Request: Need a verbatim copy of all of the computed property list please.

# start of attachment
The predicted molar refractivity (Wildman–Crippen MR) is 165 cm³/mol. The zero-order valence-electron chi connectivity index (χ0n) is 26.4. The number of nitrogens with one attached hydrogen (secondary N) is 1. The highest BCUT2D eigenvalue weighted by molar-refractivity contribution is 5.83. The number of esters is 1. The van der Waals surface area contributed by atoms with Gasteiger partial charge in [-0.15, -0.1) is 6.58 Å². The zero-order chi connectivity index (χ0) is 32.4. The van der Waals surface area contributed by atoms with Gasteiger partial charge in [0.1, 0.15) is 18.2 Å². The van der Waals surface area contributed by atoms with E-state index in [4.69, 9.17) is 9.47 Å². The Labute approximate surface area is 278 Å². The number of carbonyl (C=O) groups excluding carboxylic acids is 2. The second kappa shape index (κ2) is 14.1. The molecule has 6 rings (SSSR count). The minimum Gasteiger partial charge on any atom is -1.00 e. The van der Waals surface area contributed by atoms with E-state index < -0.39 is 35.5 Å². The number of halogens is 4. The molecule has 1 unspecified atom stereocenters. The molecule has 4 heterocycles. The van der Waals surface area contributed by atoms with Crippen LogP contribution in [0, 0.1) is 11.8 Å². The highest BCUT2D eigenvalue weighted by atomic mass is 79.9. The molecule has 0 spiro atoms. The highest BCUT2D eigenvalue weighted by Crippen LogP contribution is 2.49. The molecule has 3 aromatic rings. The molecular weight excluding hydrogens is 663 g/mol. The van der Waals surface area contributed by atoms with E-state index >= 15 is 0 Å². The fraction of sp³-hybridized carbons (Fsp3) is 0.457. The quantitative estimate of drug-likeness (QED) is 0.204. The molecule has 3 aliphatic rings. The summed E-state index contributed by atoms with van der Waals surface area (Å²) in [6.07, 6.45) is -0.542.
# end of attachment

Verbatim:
The predicted molar refractivity (Wildman–Crippen MR) is 165 cm³/mol. The zero-order valence-electron chi connectivity index (χ0n) is 26.4. The number of nitrogens with one attached hydrogen (secondary N) is 1. The highest BCUT2D eigenvalue weighted by molar-refractivity contribution is 5.83. The number of esters is 1. The van der Waals surface area contributed by atoms with Gasteiger partial charge in [-0.15, -0.1) is 6.58 Å². The zero-order chi connectivity index (χ0) is 32.4. The van der Waals surface area contributed by atoms with Gasteiger partial charge in [0.1, 0.15) is 18.2 Å². The van der Waals surface area contributed by atoms with E-state index in [4.69, 9.17) is 9.47 Å². The Labute approximate surface area is 278 Å². The number of carbonyl (C=O) groups excluding carboxylic acids is 2. The second kappa shape index (κ2) is 14.1. The molecule has 6 rings (SSSR count). The minimum Gasteiger partial charge on any atom is -1.00 e. The van der Waals surface area contributed by atoms with E-state index < -0.39 is 35.5 Å². The number of halogens is 4. The molecule has 1 unspecified atom stereocenters. The molecule has 4 heterocycles. The van der Waals surface area contributed by atoms with Crippen LogP contribution in [0, 0.1) is 11.8 Å². The highest BCUT2D eigenvalue weighted by atomic mass is 79.9. The molecule has 0 spiro atoms. The highest BCUT2D eigenvalue weighted by Crippen LogP contribution is 2.49. The molecule has 3 aromatic rings. The molecular weight excluding hydrogens is 663 g/mol. The van der Waals surface area contributed by atoms with E-state index >= 15 is 0 Å². The fraction of sp³-hybridized carbons (Fsp3) is 0.457. The quantitative estimate of drug-likeness (QED) is 0.204. The molecule has 3 aliphatic rings. The summed E-state index contributed by atoms with van der Waals surface area (Å²) in [6.07, 6.45) is -0.542.